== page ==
Ivy League athletes are student-athletes, not athlete-students, as is the case in Power-Five sports programs. The finances of Ivy league athletic departments are not balanced on a razor’s edge. No college football coach in the Ivy League is compensated anywhere near the lowest paid coach in the Power-Five.

Power-Five athletic departments are now caught in the billion-dollar mousetrap that has been built. Media money has fueled coaching salaries to the level of the absurd. In 2019, Clemson head coach, Dabo Sweeney, was paid $9M+ for coaching 15 football games. Power-Five conferences have surrendered program control in large part to ESPN, Fox and other media entities. How many big-time college football games these days are played in daylight?

The college football so-called “Playoff” is, for all intent and purposes, owned and operated by a Walt Disney subsidiary, ESPN. Since the inception of the Playoff to its conclusion at the end of the 2025 season, billions of dollars will be paid to P5 and G5 conferences and schools. But as COVID-19 has shown, this money appears to be nowhere close to feeding the college sport’s beast.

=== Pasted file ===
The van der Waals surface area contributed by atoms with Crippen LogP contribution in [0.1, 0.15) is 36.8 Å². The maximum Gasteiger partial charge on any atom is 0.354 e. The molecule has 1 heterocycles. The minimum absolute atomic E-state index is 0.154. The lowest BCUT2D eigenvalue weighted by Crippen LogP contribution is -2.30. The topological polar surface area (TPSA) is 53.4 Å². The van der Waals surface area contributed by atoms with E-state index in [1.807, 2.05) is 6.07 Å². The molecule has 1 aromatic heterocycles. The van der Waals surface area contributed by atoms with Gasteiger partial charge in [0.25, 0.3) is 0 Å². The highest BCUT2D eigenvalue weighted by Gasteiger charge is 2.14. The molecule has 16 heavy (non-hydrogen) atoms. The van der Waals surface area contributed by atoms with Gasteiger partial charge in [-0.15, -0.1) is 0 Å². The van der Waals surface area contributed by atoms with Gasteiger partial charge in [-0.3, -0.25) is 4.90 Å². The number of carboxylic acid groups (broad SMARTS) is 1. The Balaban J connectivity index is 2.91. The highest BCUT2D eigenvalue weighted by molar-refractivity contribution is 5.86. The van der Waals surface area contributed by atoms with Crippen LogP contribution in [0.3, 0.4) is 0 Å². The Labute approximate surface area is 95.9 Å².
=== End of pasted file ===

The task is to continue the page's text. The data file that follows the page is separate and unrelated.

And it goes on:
From Video

Dabo is pulled down over $9 mil last season.

Is it just that the entertainers, the players, want a reasonable share of the proceeds the management is making? I say, yes!

Is it righteous for Pac-12 college football players to be concerned about their health? Of course!

Do all of the remedies suggested by the players make economic sense? No. Stanford endowment money in trust should not and will not be made available to the players. And the players are not going to receive a significant percentage of the game day and media proceeds.

But stalling on Name, Image and Likeness (NIL) approval and other enhanced player benefits has to end sooner than later. And it is senseless for Division III programs to be represented on the NCAA Committee considering the NIL issue. As a matter of fact, does continued membership in the NCAA  make sense for Power-Five schools?

I do applaud the Power-Five conferences for allowing its players to opt out of fall sports without their scholarship being affected.